Thursday, July 24 2014 6:21 AM EDT2014-07-24 10:21:52 GMT
Iraqi officials say militants have attacked a prisoner convoy north of Baghdad, killing 52 prisoners and eight soldiers.More >>
Gunmen attacked a prisoner convoy north of Baghdad on Thursday, setting off a gunbattle with troops in which scores of prisoners and eight soldiers were killed, brutally underscoring Iraq's instability as lawmakers...More >>
Thursday, July 24 2014 6:05 AM EDT2014-07-24 10:05:32 GMT
Ukraine's government says 51 containers holding bodies and body parts of victims of the Malaysia Airlines crash are ready to depart for the Netherlands aboard two military transport planes.More >>
A Dutch military aircraft carrying remains of victims from the Malaysian plane disaster departed for the Netherlands Thursday and a second prepared to go, while Australia's government dispatched 50 police officers to...More >>
Thursday, July 24 2014 5:02 AM EDT2014-07-24 09:02:22 GMT
Israeli tanks and warplanes are pummeling the Gaza Strip as U.S. and other diplomats push for a cease-fire with Hamas militants.More >>
Israeli tanks and warplanes bombarded the Gaza Strip on Thursday, as Hamas militants stuck to their demand for the lifting of an Israeli and Egyptian blockade amid U.S. efforts to reach a cease-fire.More >>
STEVENSON, AL (WAFF) -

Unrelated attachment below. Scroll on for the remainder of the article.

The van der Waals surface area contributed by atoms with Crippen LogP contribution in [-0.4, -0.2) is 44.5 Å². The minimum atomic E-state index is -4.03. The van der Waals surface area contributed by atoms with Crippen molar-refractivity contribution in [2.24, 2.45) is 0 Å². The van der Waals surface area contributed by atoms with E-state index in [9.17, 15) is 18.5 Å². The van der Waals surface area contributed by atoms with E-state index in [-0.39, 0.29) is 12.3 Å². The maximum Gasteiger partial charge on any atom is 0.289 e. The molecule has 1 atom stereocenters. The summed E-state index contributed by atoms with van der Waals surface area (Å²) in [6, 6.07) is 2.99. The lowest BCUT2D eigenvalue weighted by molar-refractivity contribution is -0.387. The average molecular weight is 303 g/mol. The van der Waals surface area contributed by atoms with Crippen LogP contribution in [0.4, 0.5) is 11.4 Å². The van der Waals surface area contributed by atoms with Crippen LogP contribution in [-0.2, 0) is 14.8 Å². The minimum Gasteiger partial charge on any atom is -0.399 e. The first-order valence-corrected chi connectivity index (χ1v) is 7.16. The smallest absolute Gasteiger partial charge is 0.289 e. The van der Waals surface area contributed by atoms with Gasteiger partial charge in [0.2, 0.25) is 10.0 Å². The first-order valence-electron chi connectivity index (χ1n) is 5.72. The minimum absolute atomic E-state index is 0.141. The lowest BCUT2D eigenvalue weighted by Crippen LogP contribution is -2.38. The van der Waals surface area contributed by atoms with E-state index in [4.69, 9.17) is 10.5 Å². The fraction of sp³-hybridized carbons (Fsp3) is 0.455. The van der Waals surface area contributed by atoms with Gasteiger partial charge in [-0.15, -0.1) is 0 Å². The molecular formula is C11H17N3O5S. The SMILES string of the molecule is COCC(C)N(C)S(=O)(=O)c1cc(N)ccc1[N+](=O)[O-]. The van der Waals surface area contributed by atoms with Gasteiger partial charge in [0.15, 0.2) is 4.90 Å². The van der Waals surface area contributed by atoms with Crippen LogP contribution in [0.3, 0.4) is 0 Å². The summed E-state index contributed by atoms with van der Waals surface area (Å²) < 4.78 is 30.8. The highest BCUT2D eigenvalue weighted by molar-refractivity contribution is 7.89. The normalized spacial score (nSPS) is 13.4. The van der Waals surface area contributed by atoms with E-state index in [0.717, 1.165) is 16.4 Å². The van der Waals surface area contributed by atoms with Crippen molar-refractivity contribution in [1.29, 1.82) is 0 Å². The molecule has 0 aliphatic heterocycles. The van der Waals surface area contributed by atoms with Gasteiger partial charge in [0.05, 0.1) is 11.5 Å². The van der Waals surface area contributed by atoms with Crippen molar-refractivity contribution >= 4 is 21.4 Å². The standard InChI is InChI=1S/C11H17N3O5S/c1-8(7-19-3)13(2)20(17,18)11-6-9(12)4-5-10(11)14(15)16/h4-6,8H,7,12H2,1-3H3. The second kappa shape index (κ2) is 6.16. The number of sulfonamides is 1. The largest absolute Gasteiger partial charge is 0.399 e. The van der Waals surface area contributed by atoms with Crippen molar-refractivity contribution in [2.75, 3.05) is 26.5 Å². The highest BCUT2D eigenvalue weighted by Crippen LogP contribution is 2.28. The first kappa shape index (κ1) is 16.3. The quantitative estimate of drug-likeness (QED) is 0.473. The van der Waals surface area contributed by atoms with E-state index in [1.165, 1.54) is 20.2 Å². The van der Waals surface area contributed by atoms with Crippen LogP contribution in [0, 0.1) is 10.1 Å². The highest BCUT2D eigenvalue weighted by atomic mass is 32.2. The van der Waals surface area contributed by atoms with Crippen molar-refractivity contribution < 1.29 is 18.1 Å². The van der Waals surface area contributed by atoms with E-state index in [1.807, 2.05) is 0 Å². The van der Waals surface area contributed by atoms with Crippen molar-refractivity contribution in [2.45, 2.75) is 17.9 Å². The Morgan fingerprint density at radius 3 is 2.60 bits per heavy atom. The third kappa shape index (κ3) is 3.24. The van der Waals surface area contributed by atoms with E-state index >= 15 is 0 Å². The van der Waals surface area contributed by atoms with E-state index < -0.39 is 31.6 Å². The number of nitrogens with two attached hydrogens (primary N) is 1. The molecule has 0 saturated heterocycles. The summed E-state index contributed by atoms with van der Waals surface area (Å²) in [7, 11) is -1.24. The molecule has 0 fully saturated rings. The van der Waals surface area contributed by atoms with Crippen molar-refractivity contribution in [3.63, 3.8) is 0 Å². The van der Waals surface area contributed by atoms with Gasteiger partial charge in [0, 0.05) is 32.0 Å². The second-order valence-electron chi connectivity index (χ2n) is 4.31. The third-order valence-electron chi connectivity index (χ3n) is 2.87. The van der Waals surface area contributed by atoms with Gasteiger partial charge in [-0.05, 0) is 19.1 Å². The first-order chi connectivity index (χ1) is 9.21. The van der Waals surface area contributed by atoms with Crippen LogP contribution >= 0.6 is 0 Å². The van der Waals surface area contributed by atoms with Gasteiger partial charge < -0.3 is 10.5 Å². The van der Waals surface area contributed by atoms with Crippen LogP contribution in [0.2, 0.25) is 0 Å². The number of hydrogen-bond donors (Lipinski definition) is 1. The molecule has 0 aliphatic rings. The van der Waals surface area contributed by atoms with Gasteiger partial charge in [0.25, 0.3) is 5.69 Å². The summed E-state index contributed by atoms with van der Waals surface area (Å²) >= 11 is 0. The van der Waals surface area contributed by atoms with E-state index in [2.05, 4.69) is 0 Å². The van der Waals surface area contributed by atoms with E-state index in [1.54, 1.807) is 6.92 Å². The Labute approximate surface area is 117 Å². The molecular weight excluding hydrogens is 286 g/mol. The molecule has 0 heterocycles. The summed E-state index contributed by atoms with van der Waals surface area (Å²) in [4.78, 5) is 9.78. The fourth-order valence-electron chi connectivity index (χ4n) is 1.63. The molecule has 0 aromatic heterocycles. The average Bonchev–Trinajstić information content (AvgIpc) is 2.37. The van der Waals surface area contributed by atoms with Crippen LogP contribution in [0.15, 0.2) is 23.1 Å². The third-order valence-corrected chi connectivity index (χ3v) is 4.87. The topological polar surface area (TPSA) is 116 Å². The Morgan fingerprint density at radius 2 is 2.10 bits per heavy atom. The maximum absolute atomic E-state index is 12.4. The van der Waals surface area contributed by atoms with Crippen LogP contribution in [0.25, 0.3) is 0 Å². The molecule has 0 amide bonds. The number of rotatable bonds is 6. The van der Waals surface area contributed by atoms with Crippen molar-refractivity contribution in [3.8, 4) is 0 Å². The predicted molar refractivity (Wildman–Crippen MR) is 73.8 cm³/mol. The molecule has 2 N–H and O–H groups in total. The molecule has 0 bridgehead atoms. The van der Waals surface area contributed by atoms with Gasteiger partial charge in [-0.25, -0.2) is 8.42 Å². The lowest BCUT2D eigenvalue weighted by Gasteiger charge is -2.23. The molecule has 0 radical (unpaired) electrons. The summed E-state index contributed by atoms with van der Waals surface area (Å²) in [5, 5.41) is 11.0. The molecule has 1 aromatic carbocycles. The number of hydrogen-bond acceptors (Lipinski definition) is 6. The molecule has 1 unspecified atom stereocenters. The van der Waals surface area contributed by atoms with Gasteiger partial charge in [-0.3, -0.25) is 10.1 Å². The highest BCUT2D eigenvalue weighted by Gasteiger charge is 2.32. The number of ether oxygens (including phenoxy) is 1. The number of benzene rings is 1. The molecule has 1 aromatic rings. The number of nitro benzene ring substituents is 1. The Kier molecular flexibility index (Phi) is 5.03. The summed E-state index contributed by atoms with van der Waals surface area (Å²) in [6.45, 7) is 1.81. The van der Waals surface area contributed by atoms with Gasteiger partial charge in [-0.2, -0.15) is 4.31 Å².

A Stevenson man fighting to keep his wife buried in the front yard of his home has taken steps to prevent a reburial.
Late on Friday, James Davis paid a bond to buy some time.
The plaintiffs had filed to find Davis in contempt on Thursday.
Davis arrived to the Jackson County Courthouse around 4 Friday afternoon with the $10,000 check to secure his appeal bond.
Davis's case is now headed to the Alabama Court of Civil Appeals after a judge ruled this summer he had 30 days to dig up his wife following a trial earlier this year.
Davis buried his wife in his front yard in 2009, citing it was her dying wish. The city of Stevenson filed suit against Davis.
This summer a judge ruled in the city's favor giving Davis 30 days to remove her remains, but Davis is appealing his case to the court of civil appeals where he said he feels the court will side with him.
"Maybe in the end we're going to come out because there's no law against what we've done. Not a thing. And, hopefully, somebody is going to see this," said Davis.
Davis's attorney expects the appeal could last up to six months, maybe a year.